What’s In It For Me?

What’s In It For Me?
Believe it or not, providing a good answer to the question of “What’s in it for me?” is extremely important to your fundraising success.

And why is that?

Because ultimately, everyone’s focus is on themselves.
As the saying goes, “We’re all starring in our own movie.”

You need to design your fundraising campaign so that all the individual “movie stars” receive feel-good roles, ones that bring out the best in everyone.

There has to be real value delivered along the way for your fundraising efforts to elicit the desired response from your supporters.

A true value proposition needs to exist for your volunteers and for your participants as well. Your fundraising plan needs to clearly answer the question:

What’s in it for me?”

Create a value statement

A good place to start is by crafting a concise statement of the benefits that your fundraising campaign will deliver.

This is not a monetary amount or goal. It is the intended positive result that will be created by the funds that are raised.

For example, a PTA fundraiser needs to communicate what the net proceeds will be spent on – teacher supplies, playground equipment, etc.

By being specific, your results will be dramatically higher than just saying that you are doing a fundraiser without specifying what the funds will be used for.

This statement of benefits is the first variation of answering “what’s in it for me?” because you have defined how your group and your community will benefit from the proceeds.

Utilize your value statement

Next, you need to include that value statement into your group’s communications with potential supporters.

Volunteers and other members participating in your fundraiser need to understand this value proposition.

As group members, the benefits resulting from the fundraiser are one portion of the “what’s in it for me?” for your participants.

Explain the resulting benefits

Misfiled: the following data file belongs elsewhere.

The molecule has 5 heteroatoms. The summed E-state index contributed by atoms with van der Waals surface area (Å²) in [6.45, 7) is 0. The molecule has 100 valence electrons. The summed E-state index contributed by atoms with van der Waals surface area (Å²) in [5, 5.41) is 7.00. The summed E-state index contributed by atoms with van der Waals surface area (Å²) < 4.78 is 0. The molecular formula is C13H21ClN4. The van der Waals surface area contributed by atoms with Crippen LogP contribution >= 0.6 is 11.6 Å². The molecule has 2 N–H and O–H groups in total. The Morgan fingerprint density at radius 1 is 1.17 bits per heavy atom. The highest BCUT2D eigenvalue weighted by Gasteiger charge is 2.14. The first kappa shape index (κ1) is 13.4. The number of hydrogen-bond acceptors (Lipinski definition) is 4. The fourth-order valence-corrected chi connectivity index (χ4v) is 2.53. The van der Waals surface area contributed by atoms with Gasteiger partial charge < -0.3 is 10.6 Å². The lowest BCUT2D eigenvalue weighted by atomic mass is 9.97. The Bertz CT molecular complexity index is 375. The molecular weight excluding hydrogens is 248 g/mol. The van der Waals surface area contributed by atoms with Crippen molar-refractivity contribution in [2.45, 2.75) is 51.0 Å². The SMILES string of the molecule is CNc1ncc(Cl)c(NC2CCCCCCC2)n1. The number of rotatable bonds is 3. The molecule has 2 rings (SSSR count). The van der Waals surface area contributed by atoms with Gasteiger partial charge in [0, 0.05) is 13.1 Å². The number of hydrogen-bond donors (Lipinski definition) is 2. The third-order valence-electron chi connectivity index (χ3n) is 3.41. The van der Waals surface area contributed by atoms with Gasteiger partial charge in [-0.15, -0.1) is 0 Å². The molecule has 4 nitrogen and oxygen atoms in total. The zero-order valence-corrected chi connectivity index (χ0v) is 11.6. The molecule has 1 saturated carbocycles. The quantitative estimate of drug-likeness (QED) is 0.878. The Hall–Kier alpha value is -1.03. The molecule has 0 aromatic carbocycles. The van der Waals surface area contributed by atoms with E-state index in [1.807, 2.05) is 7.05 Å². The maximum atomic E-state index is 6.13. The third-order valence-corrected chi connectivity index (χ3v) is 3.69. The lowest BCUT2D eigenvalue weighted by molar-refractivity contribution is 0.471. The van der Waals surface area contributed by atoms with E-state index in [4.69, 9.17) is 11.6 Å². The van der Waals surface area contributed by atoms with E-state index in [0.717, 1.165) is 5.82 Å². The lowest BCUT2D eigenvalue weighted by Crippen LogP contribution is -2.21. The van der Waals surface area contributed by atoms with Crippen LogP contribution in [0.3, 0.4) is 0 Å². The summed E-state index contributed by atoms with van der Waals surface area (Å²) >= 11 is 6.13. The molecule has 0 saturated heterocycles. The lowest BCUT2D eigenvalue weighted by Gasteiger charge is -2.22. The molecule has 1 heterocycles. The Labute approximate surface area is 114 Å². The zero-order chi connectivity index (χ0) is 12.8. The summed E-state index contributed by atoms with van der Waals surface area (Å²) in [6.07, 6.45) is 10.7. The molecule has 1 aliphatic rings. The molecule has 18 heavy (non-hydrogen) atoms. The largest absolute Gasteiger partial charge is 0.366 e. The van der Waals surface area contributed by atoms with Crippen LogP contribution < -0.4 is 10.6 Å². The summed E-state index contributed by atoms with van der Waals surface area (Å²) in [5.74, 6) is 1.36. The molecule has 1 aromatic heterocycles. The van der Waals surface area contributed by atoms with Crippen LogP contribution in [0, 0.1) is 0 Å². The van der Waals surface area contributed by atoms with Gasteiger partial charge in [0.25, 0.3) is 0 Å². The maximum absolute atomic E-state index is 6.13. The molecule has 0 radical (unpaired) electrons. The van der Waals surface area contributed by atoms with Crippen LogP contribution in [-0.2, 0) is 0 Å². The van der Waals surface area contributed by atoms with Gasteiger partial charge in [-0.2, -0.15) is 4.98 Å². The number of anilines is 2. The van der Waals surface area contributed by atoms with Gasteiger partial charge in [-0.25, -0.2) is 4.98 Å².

In addition, there are often other individual benefits for those actively involved in the fundraising effort – the satisfaction of helping reach the goal, the future enjoyment of the resulting benefits, and possibly winning an incentive or sales prize.

Ultimately, the success of your fundraising efforts hinges on getting the maximum level of “buy-in” from the maximum number of supporters.

Having your workforce – your volunteers and your participants – understand “what’s in it for me?” will boost your results tremendously.

The reason is that their belief and understanding of what benefits will result will be communicated strongly and clearly to each potential supporter.

Furthermore, that stronger belief will motivate them to approach additional prospects. So, you get better results from both improved communication and increased effort.

Express benefits by showing as “What’s in it for me?

Lastly, those supporters that you’ve carefully cultivated will be more likely to contribute to your cause if they know “what’s in it for me?” very clearly.

It’s a scientific fact that people most often act in their own self-interest first and then consider the needs of others second.

That’s why society places a high value on such selfless acts as the heroism of the firefighter or the courage under fire of a soldier.

Appealing to a potential supporter’s self-interest in in your fundraiser’s best interest!

So, how can you appeal to a potential supporter’s self-interest?

Click here to read the rest of “What’s in it for me?

No tags for this post.

Published by kimberly

I am Kimberly Reynolds and the author of Fundraising Success, first published in 2002. I've been writing about fundraising ideas for schools. churches and youth sports groups since 1999. You can find the latest version of Fundraising Success on Amazon.com. I also have some free reports about getting publicity for your next fundraiser event and how to recruit more volunteers available for you to download at http://www.scribd.com/fundraiserhelp

Join the Conversation

1 Comment

  1. What’s in it for me is the best article I ever read about fundraising. People really should look at it from the other person’s viewpoint.

Leave a comment